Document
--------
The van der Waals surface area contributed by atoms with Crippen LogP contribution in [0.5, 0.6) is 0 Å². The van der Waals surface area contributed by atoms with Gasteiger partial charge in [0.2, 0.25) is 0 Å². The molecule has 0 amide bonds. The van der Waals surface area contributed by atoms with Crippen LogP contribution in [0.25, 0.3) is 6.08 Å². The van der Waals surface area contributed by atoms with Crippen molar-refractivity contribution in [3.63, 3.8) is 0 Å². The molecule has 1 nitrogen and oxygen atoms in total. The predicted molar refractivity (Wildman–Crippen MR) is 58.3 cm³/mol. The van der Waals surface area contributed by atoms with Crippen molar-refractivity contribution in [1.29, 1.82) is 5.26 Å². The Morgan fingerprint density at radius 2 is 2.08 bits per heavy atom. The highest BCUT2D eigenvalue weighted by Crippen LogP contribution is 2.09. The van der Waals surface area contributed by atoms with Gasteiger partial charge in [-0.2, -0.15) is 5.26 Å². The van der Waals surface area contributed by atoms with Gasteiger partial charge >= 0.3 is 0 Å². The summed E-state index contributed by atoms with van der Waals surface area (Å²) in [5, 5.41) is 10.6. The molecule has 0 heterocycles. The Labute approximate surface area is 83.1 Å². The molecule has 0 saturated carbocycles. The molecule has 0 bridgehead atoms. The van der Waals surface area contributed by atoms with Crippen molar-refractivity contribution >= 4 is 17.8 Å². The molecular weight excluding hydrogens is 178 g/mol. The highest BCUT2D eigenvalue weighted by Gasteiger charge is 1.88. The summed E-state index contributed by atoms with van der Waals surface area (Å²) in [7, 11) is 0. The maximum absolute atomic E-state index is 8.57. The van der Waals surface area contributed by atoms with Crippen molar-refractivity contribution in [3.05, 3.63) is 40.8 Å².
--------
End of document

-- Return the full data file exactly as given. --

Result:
The van der Waals surface area contributed by atoms with Crippen LogP contribution in [0.5, 0.6) is 0 Å². The van der Waals surface area contributed by atoms with Gasteiger partial charge in [0.2, 0.25) is 0 Å². The molecule has 0 amide bonds. The van der Waals surface area contributed by atoms with Crippen LogP contribution in [0.25, 0.3) is 6.08 Å². The van der Waals surface area contributed by atoms with Crippen molar-refractivity contribution in [3.63, 3.8) is 0 Å². The molecule has 1 nitrogen and oxygen atoms in total. The predicted molar refractivity (Wildman–Crippen MR) is 58.3 cm³/mol. The van der Waals surface area contributed by atoms with Crippen molar-refractivity contribution in [1.29, 1.82) is 5.26 Å². The Morgan fingerprint density at radius 2 is 2.08 bits per heavy atom. The highest BCUT2D eigenvalue weighted by Crippen LogP contribution is 2.09. The van der Waals surface area contributed by atoms with Gasteiger partial charge in [-0.2, -0.15) is 5.26 Å². The van der Waals surface area contributed by atoms with Gasteiger partial charge >= 0.3 is 0 Å². The summed E-state index contributed by atoms with van der Waals surface area (Å²) in [5, 5.41) is 10.6. The molecule has 0 heterocycles. The Labute approximate surface area is 83.1 Å². The molecule has 0 saturated carbocycles. The molecule has 0 bridgehead atoms. The van der Waals surface area contributed by atoms with Crippen molar-refractivity contribution >= 4 is 17.8 Å². The molecular weight excluding hydrogens is 178 g/mol. The highest BCUT2D eigenvalue weighted by Gasteiger charge is 1.88. The summed E-state index contributed by atoms with van der Waals surface area (Å²) in [7, 11) is 0. The maximum absolute atomic E-state index is 8.57. The van der Waals surface area contributed by atoms with Crippen molar-refractivity contribution in [3.05, 3.63) is 40.8 Å².